I pay tribute not only to the staff in the Prison Service, but to the staff in the probation service, who do an excellent job.

Mr. Lindsay Hoyle (Chorley) (Lab): Is my right hon. Friend aware that I represent a constituency with one of the biggest prison populations? The morale of the Prison Officers Association at Wymott, one of the two prisons in my constituency, is at an all-time low, but the governor is unhelpful. We need to consider what we can do. Will my right hon. Friend intervene to see what the issues are, so that we can help get that prison back on track, as its numbers are going to be increased and the current dispute is not the right way to go?

Mr. Hanson: If my hon. Friend wants to discuss the situation in Wymott, as well as general issues, I should be happy to meet him, because I know that he will share my wish to see an effective Prison Service and an effective probation service that is committed to reducing reoffending.

We are having this debate against a background of reducing crime, and we must never forget that. Crime is down 32 per cent. over the past 10 years, burglary is down 55 per cent., vehicle theft is down 52 per cent., household offences are down 33 per cent. and all personal offences are down by 32 per cent. overall. I am not going to duck the fact— [ Interruption. ] I am grateful for the intervention of the hon. Member for North-West Norfolk (Mr. Bellingham). If only he had been here throughout the debate, he could have listened to all the thoughtful contributions. There are still some clear challenges for us and for the Prison Service in preventing reoffending.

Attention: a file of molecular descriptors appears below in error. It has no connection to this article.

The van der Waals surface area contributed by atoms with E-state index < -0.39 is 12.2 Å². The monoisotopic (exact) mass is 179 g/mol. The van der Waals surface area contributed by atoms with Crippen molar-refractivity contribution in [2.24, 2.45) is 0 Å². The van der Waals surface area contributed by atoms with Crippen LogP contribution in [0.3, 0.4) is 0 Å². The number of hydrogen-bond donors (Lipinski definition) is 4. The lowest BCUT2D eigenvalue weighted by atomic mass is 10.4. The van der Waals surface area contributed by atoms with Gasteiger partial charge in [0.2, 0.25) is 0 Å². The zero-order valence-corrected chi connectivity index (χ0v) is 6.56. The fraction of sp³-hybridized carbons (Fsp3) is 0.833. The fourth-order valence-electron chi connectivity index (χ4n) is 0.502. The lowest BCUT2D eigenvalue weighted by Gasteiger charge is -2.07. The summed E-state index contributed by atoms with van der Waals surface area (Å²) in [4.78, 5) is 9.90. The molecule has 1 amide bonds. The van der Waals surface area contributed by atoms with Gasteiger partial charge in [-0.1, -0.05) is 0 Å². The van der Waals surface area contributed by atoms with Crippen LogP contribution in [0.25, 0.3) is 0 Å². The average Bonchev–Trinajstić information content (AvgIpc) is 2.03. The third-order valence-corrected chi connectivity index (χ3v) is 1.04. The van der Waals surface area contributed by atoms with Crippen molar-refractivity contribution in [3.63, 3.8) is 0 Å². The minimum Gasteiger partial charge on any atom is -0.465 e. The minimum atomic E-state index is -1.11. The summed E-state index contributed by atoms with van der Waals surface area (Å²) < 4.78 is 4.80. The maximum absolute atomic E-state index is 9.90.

My hon. Friend the Member for Cardiff, North mentioned the Corston report. There is much positive policy promoted by Baroness Corston. I hope that I will be able to respond to that shortly. We have already given the process a positive response and I look forward to responding to the report in detail, I hope very shortly.

A number of hon. Members mentioned the Carter report, including my right hon. Friend the Lord Chancellor. Hon. Members will know that we have asked Lord Carter to assess the pace and scale of the current prison building programme, the management and efficiency of public sector prisons, the impact of recommendations for the prison estate on all parts of the criminal justice system, and the changes in the sentencing framework. As my right hon. Friend said, we expect Lord Carter to report shortly.